I’ve had this knitting project on the back burner for absolutely ages. It’s one of those projects that you pick up and do a few rows of, but then you get tired and have to put it back down again, so it’s been a long time coming! I’m so glad I persisted with it though – doesn’t the finished cushion look great?
For this knitting project, I used the MillaMia Elk Cushion pattern that I bought at the Knitting and Stitching Show in Harrogate a couple of years ago (I actually bought the Elk Cushion Kit, which contains the pattern and required amount of 4-ply yarn). I was drawn in by the adorable Nordic design on the front of the cushion, which is described as an ‘elegant design of hearts, chain people and elks (or are they reindeer…?)’
The cushion uses 100% merino wool, so it’s very soft to the touch. I used 2 balls of Claret (104) and 2 balls of Snow (124), as well as a pair of 3.25mm needles and a 30cm(ish) cushion pad.
I think I started knitting the cushion around a year ago and finished sewing it up this past week. The eagle-eyed among you may notice that I knitted the design upside down, with the elks at the bottom rather than the top. Oops. I think it looks fab on my Scandi M&S chair though, don’t you?
Hello there! Just a quick post for you this week as I wanted to share the bit of embroidery work I did on this cushion for my mum’s birthday. I bought the cushion in Asda Living (it’s part of their Mother’s Day 2017 collection) but decided I could improve the design with a few stitches! Using all six strands of embroidery thread, I simply cross stitched over the ‘mum’ in yellow, did a turquoise blue chain stitch either side, a few back stitches in turquoise and plum purple helped to enchance the leaves and stems around the edges, and I also went over the heart at the bottom with a series of long stitches in coral pink. And that’s it! A quick yet effective update. Happy birthday mum!
For this month’s Blogger Network post I decided to do something a bit different, crack out my knitting needles and make this fantastic knitted Union Jack cushion!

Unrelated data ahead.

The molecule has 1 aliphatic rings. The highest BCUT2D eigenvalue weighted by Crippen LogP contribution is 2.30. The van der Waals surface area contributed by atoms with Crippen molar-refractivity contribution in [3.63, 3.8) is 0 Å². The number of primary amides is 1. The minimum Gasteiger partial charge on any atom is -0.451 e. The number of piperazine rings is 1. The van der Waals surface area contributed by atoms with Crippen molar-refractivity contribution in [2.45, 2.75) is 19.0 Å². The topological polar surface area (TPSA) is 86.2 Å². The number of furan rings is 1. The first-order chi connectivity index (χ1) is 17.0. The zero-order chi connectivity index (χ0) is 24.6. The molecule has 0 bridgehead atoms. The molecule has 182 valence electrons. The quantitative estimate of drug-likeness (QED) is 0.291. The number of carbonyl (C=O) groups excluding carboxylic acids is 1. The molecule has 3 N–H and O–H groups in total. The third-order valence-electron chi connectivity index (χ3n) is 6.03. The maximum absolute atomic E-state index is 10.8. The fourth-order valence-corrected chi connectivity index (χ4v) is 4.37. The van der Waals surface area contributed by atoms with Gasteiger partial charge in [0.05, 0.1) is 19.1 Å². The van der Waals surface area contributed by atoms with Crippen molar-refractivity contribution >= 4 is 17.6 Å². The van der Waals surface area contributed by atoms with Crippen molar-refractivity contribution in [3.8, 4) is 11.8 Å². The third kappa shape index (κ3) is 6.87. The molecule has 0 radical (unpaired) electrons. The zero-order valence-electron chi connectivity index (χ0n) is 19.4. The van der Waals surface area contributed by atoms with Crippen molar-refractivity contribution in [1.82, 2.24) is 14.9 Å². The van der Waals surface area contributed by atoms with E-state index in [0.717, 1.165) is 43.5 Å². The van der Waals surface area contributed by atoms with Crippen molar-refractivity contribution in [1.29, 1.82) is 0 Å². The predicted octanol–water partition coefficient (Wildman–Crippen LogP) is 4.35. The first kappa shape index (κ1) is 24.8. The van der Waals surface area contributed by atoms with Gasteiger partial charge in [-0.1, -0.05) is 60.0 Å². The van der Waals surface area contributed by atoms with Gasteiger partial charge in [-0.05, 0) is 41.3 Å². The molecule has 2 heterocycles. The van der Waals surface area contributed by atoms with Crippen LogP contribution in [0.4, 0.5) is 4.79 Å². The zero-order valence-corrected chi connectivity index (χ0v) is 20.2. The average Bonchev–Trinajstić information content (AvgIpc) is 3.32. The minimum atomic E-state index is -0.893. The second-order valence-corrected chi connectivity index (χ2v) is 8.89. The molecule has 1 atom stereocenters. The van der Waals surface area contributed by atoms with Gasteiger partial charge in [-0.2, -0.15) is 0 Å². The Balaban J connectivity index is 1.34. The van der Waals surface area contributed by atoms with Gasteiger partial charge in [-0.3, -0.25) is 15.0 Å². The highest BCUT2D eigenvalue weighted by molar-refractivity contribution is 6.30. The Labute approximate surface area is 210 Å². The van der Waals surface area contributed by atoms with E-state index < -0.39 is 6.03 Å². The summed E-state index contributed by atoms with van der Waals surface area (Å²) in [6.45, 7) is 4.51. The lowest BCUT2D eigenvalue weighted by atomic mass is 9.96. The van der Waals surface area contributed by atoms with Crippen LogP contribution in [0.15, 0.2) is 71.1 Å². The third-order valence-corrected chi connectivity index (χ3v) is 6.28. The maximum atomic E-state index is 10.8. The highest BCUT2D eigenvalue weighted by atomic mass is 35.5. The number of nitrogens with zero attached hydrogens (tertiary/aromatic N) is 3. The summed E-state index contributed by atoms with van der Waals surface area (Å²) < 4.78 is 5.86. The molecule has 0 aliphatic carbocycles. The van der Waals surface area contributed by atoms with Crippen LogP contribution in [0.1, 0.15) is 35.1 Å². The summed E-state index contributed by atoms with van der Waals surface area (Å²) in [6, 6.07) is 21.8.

The pattern is by Sirdar Hayfield and uses their Bonus DK yarn in 3 different colours: navy, merlot and apline. It says to use the intarsia technique to knit the different colours together, which can take a little patience if you’ve never done it before, but the end result is well worth the practice. I actually used the fairisle technique for making mine (I’ve never quite fathomed the difference between the two!) and it worked out just fine. I do get in a bit of a tangle every now and then but I do love it!
If you need help learning how to knit using the intarsia or fairisle technique then head over to YouTube where there are lots of handy guides! It was my mum who taught me but I’m not sure she’d be available to teach the rest of you 🙂
However, I do find fairisle knitting quite tiring and can only do a couple of rows at a time, so this knitting project took me a longgggg time to finish. And even now it’s still not quite done! You’re meant to knit a flag for both sides of the cushion, but as if I have the time (or patience) to do that. At the moment my cushion has no backing but I plan to use the leftover yarn to do a simple striped back. It looks quite good half-finished though, right? I mean, just look at the reverse side of my flag – it’s almost as beautiful as the front!